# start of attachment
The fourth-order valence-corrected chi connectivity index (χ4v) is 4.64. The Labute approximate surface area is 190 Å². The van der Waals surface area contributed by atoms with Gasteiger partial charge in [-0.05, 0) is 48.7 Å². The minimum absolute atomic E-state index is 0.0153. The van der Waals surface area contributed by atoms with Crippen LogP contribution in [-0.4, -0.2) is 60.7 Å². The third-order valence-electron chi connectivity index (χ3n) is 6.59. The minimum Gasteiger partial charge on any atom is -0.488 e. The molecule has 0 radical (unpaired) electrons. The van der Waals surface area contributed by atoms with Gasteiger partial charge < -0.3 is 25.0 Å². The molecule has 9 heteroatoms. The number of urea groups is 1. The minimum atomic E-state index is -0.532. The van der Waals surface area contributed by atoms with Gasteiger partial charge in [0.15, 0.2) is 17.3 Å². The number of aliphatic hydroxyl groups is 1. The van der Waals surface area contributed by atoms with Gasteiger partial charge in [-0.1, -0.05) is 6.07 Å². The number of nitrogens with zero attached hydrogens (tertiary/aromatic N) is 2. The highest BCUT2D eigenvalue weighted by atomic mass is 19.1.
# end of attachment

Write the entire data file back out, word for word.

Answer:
The fourth-order valence-corrected chi connectivity index (χ4v) is 4.64. The Labute approximate surface area is 190 Å². The van der Waals surface area contributed by atoms with Gasteiger partial charge in [-0.05, 0) is 48.7 Å². The minimum absolute atomic E-state index is 0.0153. The van der Waals surface area contributed by atoms with Crippen LogP contribution in [-0.4, -0.2) is 60.7 Å². The third-order valence-electron chi connectivity index (χ3n) is 6.59. The minimum Gasteiger partial charge on any atom is -0.488 e. The molecule has 0 radical (unpaired) electrons. The van der Waals surface area contributed by atoms with Gasteiger partial charge < -0.3 is 25.0 Å². The molecule has 9 heteroatoms. The number of urea groups is 1. The minimum atomic E-state index is -0.532. The van der Waals surface area contributed by atoms with Gasteiger partial charge in [0.15, 0.2) is 17.3 Å². The number of aliphatic hydroxyl groups is 1. The van der Waals surface area contributed by atoms with Gasteiger partial charge in [-0.1, -0.05) is 6.07 Å². The number of nitrogens with zero attached hydrogens (tertiary/aromatic N) is 2. The highest BCUT2D eigenvalue weighted by atomic mass is 19.1.